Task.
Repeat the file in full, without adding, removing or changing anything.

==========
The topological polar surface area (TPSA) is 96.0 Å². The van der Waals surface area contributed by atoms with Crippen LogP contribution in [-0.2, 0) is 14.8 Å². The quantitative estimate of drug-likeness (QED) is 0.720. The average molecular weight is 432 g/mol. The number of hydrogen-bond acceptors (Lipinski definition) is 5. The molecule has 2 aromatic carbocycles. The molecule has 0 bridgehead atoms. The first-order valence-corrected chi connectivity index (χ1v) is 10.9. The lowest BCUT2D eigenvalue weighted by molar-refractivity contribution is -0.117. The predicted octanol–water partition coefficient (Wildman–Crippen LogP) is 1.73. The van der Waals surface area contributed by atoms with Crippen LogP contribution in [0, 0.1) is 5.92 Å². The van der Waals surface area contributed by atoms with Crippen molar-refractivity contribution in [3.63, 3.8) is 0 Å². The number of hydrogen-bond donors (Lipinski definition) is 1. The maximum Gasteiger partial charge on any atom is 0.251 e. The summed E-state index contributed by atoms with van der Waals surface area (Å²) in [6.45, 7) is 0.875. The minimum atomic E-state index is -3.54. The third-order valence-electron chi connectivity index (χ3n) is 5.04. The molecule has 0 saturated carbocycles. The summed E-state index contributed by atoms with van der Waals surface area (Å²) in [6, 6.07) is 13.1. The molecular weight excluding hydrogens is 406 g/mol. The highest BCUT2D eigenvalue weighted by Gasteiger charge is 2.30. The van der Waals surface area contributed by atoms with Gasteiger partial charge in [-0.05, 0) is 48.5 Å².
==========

The topological polar surface area (TPSA) is 96.0 Å². The van der Waals surface area contributed by atoms with Crippen LogP contribution in [-0.2, 0) is 14.8 Å². The quantitative estimate of drug-likeness (QED) is 0.720. The average molecular weight is 432 g/mol. The number of hydrogen-bond acceptors (Lipinski definition) is 5. The molecule has 2 aromatic carbocycles. The molecule has 0 bridgehead atoms. The first-order valence-corrected chi connectivity index (χ1v) is 10.9. The lowest BCUT2D eigenvalue weighted by molar-refractivity contribution is -0.117. The predicted octanol–water partition coefficient (Wildman–Crippen LogP) is 1.73. The van der Waals surface area contributed by atoms with Crippen LogP contribution in [0, 0.1) is 5.92 Å². The van der Waals surface area contributed by atoms with Crippen molar-refractivity contribution in [3.63, 3.8) is 0 Å². The number of hydrogen-bond donors (Lipinski definition) is 1. The maximum Gasteiger partial charge on any atom is 0.251 e. The summed E-state index contributed by atoms with van der Waals surface area (Å²) in [6.45, 7) is 0.875. The minimum atomic E-state index is -3.54. The third-order valence-electron chi connectivity index (χ3n) is 5.04. The molecule has 0 saturated carbocycles. The summed E-state index contributed by atoms with van der Waals surface area (Å²) in [6, 6.07) is 13.1. The molecular weight excluding hydrogens is 406 g/mol. The highest BCUT2D eigenvalue weighted by Gasteiger charge is 2.30. The van der Waals surface area contributed by atoms with Gasteiger partial charge in [-0.05, 0) is 48.5 Å².